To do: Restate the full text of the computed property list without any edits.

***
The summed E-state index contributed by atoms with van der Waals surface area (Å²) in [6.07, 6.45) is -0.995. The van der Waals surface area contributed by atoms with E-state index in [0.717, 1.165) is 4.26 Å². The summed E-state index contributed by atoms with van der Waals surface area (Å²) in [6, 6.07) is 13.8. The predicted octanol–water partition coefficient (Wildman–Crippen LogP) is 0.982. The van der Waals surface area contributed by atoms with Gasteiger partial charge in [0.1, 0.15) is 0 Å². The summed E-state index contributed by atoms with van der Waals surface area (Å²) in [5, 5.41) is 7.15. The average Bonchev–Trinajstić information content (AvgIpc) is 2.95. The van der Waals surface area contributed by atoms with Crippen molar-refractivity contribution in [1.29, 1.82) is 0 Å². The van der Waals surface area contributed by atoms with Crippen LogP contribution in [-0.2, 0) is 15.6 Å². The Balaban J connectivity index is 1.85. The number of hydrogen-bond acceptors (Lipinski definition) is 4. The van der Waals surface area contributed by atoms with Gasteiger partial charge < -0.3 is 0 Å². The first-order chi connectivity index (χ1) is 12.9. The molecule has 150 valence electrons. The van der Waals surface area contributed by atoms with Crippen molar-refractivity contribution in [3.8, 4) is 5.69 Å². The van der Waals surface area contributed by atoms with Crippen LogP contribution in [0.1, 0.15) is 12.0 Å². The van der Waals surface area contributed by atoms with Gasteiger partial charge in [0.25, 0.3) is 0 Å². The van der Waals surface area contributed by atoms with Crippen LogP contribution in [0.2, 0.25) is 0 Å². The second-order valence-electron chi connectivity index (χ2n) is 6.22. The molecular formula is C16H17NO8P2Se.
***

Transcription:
The summed E-state index contributed by atoms with van der Waals surface area (Å²) in [6.07, 6.45) is -0.995. The van der Waals surface area contributed by atoms with E-state index in [0.717, 1.165) is 4.26 Å². The summed E-state index contributed by atoms with van der Waals surface area (Å²) in [6, 6.07) is 13.8. The predicted octanol–water partition coefficient (Wildman–Crippen LogP) is 0.982. The van der Waals surface area contributed by atoms with Gasteiger partial charge in [0.1, 0.15) is 0 Å². The summed E-state index contributed by atoms with van der Waals surface area (Å²) in [5, 5.41) is 7.15. The average Bonchev–Trinajstić information content (AvgIpc) is 2.95. The van der Waals surface area contributed by atoms with Crippen molar-refractivity contribution in [1.29, 1.82) is 0 Å². The van der Waals surface area contributed by atoms with Crippen LogP contribution in [-0.2, 0) is 15.6 Å². The Balaban J connectivity index is 1.85. The number of hydrogen-bond acceptors (Lipinski definition) is 4. The van der Waals surface area contributed by atoms with Gasteiger partial charge < -0.3 is 0 Å². The first-order chi connectivity index (χ1) is 12.9. The molecule has 150 valence electrons. The van der Waals surface area contributed by atoms with Crippen molar-refractivity contribution in [3.8, 4) is 5.69 Å². The van der Waals surface area contributed by atoms with Crippen LogP contribution in [0.1, 0.15) is 12.0 Å². The van der Waals surface area contributed by atoms with Gasteiger partial charge in [0.25, 0.3) is 0 Å². The van der Waals surface area contributed by atoms with Crippen LogP contribution in [0.2, 0.25) is 0 Å². The second-order valence-electron chi connectivity index (χ2n) is 6.22. The molecular formula is C16H17NO8P2Se.